LONDON (Reuters) – Britain’s car industry body called on Prime Minister Boris Johnson to secure a tariff-free trade deal with the European Union which avoids barriers for businesses as production slumped in November.
Output fell 16.5 percent last month to 107,753 cars, continuing a trend of decline in 2019 which leaves output down 14.5% in the first 11 months of the year to 1.2 million vehicles, according to the Society of Motor Manufacturers and Traders (SMMT).
Johnson convincingly won an election last week which puts Britain on track to leave the EU by the end of next month, guaranteeing a transition period until the end of 2020 during which time little will change in its relationship with the bloc.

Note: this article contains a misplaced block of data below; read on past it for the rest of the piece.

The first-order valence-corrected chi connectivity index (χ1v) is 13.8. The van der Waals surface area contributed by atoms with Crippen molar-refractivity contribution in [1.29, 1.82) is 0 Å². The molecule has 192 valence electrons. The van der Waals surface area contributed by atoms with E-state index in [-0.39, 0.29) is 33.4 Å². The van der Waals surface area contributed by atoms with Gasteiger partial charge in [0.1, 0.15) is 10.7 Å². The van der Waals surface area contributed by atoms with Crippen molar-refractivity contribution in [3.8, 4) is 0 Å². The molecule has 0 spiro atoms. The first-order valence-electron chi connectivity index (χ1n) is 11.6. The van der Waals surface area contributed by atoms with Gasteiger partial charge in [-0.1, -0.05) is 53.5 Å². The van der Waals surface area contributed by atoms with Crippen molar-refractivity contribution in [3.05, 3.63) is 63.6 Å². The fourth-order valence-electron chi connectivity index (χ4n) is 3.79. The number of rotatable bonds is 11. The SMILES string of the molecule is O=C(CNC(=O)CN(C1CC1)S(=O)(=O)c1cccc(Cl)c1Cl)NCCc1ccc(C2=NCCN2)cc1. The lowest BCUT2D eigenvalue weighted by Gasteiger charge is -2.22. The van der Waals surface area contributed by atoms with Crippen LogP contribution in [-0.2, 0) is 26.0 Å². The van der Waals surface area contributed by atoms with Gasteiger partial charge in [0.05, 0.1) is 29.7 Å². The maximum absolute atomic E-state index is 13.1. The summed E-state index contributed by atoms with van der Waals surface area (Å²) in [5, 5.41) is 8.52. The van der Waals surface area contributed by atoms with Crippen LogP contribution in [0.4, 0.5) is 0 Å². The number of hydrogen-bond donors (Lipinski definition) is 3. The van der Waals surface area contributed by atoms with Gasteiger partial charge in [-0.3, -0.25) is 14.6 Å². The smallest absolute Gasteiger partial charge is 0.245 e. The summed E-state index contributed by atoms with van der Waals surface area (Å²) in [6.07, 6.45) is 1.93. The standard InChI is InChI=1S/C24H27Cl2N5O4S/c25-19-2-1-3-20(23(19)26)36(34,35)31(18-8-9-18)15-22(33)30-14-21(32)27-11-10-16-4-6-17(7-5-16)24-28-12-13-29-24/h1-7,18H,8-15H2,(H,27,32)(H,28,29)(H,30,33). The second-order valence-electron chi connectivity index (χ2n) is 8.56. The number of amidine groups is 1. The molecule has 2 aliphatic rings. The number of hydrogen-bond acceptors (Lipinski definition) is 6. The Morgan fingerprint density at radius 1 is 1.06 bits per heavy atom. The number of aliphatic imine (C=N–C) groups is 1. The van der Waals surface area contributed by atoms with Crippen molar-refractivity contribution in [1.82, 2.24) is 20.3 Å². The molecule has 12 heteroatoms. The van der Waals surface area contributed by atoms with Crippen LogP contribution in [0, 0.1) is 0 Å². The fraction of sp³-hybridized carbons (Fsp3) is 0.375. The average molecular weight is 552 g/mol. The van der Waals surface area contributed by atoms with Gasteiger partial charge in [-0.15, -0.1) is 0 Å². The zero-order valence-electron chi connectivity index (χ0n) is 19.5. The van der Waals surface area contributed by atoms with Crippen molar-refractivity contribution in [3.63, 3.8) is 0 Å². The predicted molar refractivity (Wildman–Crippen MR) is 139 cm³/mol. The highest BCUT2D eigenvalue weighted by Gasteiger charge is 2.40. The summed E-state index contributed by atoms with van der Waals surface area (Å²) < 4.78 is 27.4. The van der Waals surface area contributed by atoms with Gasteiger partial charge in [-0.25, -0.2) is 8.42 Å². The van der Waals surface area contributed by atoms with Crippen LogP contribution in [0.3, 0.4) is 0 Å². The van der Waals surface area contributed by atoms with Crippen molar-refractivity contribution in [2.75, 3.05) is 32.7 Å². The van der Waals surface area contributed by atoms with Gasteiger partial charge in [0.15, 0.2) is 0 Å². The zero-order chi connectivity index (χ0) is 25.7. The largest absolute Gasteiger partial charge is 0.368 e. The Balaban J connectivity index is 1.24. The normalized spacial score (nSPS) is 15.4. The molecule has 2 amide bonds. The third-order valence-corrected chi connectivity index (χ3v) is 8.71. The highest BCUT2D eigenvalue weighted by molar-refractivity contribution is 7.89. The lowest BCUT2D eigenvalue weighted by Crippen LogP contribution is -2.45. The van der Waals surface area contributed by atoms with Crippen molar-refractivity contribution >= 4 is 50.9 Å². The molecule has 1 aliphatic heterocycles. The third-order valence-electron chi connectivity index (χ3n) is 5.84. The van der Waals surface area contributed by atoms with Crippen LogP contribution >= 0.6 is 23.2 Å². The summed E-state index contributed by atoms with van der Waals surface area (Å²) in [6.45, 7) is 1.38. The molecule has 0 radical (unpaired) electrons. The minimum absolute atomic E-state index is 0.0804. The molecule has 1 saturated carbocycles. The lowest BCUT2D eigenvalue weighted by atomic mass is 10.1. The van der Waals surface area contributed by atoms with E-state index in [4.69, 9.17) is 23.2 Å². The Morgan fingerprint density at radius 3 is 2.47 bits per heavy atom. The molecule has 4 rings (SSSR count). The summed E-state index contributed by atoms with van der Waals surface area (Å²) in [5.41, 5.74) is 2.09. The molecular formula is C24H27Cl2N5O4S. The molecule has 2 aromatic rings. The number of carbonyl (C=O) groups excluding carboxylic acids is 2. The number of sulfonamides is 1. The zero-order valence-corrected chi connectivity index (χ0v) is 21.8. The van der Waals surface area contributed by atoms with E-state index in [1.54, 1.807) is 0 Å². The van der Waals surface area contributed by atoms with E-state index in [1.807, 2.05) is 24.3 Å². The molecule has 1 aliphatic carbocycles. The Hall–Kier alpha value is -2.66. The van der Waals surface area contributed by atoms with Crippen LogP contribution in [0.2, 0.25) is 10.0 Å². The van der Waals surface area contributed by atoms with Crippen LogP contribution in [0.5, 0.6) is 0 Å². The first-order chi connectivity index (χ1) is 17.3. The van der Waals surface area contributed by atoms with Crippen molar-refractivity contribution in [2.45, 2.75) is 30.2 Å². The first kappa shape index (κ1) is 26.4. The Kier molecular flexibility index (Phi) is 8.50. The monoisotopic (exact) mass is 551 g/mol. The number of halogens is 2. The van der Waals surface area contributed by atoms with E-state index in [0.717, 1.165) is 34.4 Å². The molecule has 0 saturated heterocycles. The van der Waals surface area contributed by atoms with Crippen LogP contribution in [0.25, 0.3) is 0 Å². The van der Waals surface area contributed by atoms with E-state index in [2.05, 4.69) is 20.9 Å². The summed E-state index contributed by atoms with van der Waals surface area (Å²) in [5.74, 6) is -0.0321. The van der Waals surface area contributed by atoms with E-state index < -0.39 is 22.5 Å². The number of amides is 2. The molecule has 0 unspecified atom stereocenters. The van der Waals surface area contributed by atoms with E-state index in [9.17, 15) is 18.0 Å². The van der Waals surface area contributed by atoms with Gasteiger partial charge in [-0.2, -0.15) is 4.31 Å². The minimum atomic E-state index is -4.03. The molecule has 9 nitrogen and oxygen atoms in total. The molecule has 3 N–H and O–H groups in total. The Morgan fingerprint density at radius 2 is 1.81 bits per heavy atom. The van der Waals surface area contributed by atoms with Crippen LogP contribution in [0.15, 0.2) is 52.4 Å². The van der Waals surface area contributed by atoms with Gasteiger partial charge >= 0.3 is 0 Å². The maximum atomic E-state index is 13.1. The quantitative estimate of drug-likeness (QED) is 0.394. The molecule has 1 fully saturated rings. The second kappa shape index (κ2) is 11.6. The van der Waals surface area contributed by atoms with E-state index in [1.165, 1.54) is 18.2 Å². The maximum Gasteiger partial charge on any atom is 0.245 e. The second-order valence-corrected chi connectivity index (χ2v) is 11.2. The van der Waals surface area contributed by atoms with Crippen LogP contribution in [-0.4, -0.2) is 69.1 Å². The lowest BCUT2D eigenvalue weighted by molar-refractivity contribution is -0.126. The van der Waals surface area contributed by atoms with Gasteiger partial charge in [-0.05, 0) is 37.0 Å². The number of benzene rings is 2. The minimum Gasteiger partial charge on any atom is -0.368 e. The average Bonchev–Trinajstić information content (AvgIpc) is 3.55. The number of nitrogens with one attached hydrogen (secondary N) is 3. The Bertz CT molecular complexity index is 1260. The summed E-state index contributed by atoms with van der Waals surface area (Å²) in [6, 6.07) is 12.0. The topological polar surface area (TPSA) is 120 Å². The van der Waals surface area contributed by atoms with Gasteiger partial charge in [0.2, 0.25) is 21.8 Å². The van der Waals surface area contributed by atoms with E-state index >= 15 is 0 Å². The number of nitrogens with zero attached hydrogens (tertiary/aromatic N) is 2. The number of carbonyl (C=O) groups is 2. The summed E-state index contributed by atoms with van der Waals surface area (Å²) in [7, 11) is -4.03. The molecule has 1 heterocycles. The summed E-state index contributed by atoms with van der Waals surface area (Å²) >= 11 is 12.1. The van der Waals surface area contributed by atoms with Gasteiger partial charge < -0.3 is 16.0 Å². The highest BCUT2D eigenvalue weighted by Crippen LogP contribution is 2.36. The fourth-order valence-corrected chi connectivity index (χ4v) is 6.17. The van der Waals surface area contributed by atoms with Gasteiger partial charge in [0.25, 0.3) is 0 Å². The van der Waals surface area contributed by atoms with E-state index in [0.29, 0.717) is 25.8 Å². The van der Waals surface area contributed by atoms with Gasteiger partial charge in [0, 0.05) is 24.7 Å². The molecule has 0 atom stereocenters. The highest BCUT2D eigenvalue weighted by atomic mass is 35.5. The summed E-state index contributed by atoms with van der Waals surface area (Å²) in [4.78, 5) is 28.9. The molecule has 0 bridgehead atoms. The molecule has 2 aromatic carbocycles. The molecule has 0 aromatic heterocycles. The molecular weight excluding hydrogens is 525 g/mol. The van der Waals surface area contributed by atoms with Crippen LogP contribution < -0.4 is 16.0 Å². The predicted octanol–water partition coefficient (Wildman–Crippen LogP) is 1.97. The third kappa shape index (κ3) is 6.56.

Much of next year will be dominated by talks between London and Brussels on the future partnership to take effect from 2021, with manufacturers seeking the closest possible relationship to maintain their seamless production processes.
“UK car production is export-led, so we look forward to working with the new government to deliver an ambitious trade deal with the EU,” said SMMT Chief Executive Mike Hawes.
“That deal needs to be tariff-free and avoid barriers to trade, which, for automotive, means that our standards must be aligned.”
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